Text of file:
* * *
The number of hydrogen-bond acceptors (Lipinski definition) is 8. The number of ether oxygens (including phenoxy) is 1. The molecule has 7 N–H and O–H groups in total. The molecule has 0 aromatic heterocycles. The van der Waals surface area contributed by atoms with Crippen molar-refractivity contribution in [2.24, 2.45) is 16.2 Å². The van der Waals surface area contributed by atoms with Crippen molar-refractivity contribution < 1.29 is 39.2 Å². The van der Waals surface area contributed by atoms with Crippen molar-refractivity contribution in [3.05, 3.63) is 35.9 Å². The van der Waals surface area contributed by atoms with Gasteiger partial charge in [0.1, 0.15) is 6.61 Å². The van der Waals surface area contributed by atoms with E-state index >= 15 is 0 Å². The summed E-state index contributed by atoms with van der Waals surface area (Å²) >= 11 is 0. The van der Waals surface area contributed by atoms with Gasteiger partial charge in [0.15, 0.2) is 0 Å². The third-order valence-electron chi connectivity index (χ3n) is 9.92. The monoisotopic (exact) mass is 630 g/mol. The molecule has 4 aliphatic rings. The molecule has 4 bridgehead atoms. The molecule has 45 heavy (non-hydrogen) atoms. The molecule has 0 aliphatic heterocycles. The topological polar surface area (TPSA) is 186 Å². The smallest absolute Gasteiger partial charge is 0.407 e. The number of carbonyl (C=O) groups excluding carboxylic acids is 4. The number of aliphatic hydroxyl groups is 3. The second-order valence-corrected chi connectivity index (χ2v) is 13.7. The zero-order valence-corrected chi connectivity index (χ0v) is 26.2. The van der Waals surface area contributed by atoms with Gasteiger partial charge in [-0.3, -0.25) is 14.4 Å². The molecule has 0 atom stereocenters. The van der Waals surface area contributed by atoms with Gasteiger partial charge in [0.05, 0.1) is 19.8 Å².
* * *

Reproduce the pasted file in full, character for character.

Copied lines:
The number of hydrogen-bond acceptors (Lipinski definition) is 8. The number of ether oxygens (including phenoxy) is 1. The molecule has 7 N–H and O–H groups in total. The molecule has 0 aromatic heterocycles. The van der Waals surface area contributed by atoms with Crippen molar-refractivity contribution in [2.24, 2.45) is 16.2 Å². The van der Waals surface area contributed by atoms with Crippen molar-refractivity contribution < 1.29 is 39.2 Å². The van der Waals surface area contributed by atoms with Crippen molar-refractivity contribution in [3.05, 3.63) is 35.9 Å². The van der Waals surface area contributed by atoms with Gasteiger partial charge in [0.1, 0.15) is 6.61 Å². The van der Waals surface area contributed by atoms with E-state index >= 15 is 0 Å². The summed E-state index contributed by atoms with van der Waals surface area (Å²) >= 11 is 0. The van der Waals surface area contributed by atoms with Gasteiger partial charge in [0.15, 0.2) is 0 Å². The third-order valence-electron chi connectivity index (χ3n) is 9.92. The monoisotopic (exact) mass is 630 g/mol. The molecule has 4 aliphatic rings. The molecule has 4 bridgehead atoms. The molecule has 45 heavy (non-hydrogen) atoms. The molecule has 0 aliphatic heterocycles. The topological polar surface area (TPSA) is 186 Å². The smallest absolute Gasteiger partial charge is 0.407 e. The number of carbonyl (C=O) groups excluding carboxylic acids is 4. The number of aliphatic hydroxyl groups is 3. The second-order valence-corrected chi connectivity index (χ2v) is 13.7. The zero-order valence-corrected chi connectivity index (χ0v) is 26.2. The van der Waals surface area contributed by atoms with Gasteiger partial charge in [-0.3, -0.25) is 14.4 Å². The molecule has 0 atom stereocenters. The van der Waals surface area contributed by atoms with Gasteiger partial charge in [0.05, 0.1) is 19.8 Å².